Treatment Options:

cutworms-header
Cutworms are the caterpillar of a brown or gray night-flying moth. The caterpillars are black, gray, or brown and are about an inch and a half long. These jerks can go through your entire garden of new seedlings extremely quickly! It’s important to watch out for them in your garden and do your best to protect again them. They look like little brown worms, and they like to spin around into circles around the plant, cutting it off at the base.

Treatment Options:

  • Cover the plants with insect netting (floating row covers) from when they are babies. This will help to prevent them from becoming an issue!
  • Cardboard “collars” can be made from toilet rolls or paper towel rolls and placed around each seedling to keep these cutworms out. You can also place toothpicks around seedlings so the worm cannot wrap around the stem.
  • Diatomaceous earth can also be laid down around your seedlings to help get rid of them.
  • Sprinkling coffee grounds or crumbled egg shells can help repel them from your seedlings as well.
gophers-header
These small rodents can create quite a challenge in your garden. They create tunneling systems and eat roots along with shrubs and vegetables.

Treatment Options:

  • Cats & dogs are effective hunters of gophers, mice, and other small rodents!
  • Flooding the tunnels with water can be effective.
  • The gopher hawk is a reusable trap that’s very effective and doesn’t use any chemicals or poisons!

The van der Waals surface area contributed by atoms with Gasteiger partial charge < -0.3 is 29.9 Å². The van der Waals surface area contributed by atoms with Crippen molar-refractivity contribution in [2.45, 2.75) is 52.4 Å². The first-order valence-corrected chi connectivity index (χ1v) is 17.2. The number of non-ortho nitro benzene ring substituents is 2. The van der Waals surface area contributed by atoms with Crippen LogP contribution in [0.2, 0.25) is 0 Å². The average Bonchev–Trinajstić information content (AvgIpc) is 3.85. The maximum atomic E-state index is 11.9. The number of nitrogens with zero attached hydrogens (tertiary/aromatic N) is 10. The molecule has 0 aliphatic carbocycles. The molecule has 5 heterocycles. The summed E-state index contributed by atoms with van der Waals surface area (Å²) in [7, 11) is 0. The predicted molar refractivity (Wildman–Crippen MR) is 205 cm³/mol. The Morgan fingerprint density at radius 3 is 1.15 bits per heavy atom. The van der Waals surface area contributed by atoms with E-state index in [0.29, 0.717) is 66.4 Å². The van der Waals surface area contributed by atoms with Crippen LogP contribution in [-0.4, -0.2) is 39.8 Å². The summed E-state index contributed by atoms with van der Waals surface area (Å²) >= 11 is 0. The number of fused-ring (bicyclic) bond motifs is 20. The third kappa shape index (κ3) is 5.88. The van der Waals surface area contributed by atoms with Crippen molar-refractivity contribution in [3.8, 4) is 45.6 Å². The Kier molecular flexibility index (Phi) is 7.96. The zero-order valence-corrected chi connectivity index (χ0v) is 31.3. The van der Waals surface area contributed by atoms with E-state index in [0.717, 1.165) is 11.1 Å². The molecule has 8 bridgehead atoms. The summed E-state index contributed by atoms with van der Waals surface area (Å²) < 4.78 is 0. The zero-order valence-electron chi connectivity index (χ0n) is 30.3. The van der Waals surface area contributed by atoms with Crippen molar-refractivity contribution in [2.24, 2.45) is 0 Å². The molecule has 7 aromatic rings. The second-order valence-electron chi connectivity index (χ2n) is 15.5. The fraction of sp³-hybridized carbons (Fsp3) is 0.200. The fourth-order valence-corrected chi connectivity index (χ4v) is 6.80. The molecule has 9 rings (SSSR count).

• The Victor Black Box is a reusable trap that’s very effective and doesn’t use any chemicals or poisons!
  • You can cover the bottom of your raised bed with hardware mesh to help keep gophers from tunneling into them.
  • Solar-powered sonic repellers can also be effective. They create an uncomfortable environment for the gopher by emitting vibrations and sounds into the ground periodically.
mexicanbeanbeetles-header
Mexican bean beetles look very similar to ladybugs. They have a tan back with black dots, and the younger ones do not have any spots. If left unchecked, they can destroy foliage and pods.

Treatment Options:

  • Hand-picking and placing the beetle in a soapy water bucket is a great way to get rid of them.
  • Companion planting potatoes can help prevent Mexican bean beetles.
  • Placing insect netting (floating row covers) over your plants is a great way to prevent insect issues.
  • Beneficial insects such as green lacewings, ladybugs, and praying mantis can be helpful to fight these beetle’s eggs and larvae.
  • Yellow sticky traps have also been shown to be effective at catching these pests.